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Increased plasma amyloid-β42 protein in sporadic inclusion body myositis

Sporadic inclusion body myositis (s-IBM) is the most frequently acquired myopathy above the age of 50 years. Although the pathogenesis of s-IBM is largely unknown, an underlying myodegenerative process involving amyloid β protein (Aβ) accumulation has been proposed as a pathophysiological mechanism [1]. Here, we examined whether there are changes in the plasma levels of Aβ42 and Aβ40 in patients with s-IBM, patients with other inflammatory myopathies, and age-matched controls.

All patients diagnosed with an inflammatory myopathy before January 2006 were retrieved from the Dutch neuromuscular database (CRAMP = Computer Registry of All Myopathies and Polyneuropathies) [4]. Of the 152 registered patients, 49 patients were excluded because they could not be traced (n = 11), were deceased (n = 26) or declined to participate (n = 12). We included 31 patients with s-IBM, 49 with polymyositis (PM) and 23 with dermatomyositis (DM). Thirty-four neurologically healthy spouses were selected as age-matched controls. Diagnosis of s-IBM, DM and PM was made according to established international criteria [3, 5]. Patients were visited at home. Functional status was scored using the modified Rankin-scores, and the Barthel index. Furthermore, total body weight, use of steroids or other immunosuppressive medication and statins (HMG-CoA reductase inhibitors) were noted. Local ethical committee approval, and written informed consent from all participants, was obtained.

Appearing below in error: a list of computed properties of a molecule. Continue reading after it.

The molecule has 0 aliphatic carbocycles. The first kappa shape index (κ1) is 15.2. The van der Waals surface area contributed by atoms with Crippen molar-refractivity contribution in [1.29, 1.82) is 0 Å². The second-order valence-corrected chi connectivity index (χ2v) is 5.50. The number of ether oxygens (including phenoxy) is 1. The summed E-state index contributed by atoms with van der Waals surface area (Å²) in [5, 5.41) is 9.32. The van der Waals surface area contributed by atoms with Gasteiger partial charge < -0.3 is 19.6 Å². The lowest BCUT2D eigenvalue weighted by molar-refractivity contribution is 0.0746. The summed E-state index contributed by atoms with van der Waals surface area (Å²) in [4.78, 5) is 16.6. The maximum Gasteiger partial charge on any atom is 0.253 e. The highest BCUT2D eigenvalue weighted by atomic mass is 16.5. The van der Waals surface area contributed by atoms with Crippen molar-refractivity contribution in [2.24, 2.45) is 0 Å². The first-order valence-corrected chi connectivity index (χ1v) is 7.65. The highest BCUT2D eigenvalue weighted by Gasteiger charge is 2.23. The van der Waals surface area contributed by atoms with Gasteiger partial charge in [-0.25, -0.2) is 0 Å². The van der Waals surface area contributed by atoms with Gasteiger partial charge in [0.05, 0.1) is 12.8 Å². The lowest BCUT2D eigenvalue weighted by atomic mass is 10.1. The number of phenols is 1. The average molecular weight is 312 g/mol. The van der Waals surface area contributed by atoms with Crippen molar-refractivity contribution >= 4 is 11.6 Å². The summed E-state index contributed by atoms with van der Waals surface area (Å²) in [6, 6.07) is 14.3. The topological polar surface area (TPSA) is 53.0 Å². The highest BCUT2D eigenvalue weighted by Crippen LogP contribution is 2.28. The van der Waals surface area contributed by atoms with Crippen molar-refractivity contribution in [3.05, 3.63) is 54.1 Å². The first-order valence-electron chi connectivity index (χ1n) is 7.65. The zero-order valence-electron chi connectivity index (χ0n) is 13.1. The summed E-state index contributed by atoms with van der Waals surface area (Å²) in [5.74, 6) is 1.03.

Plasma samples were aliquoted and frozen at −80°C until the time of analysis. Plasma concentrations of Aβ42 were measured by a commercial ELISA (Innotest β-amyloid(1–42) High Sensitivity Test; Innogenetics, Gent, Belgium). Aβ40 concentrations were measured by a commercially available assay based on the xMAP technology (Biosource, Camarillo, CA, USA) on a LiquiChip 100S analyzer (Qiagen, Venlo, The Netherlands).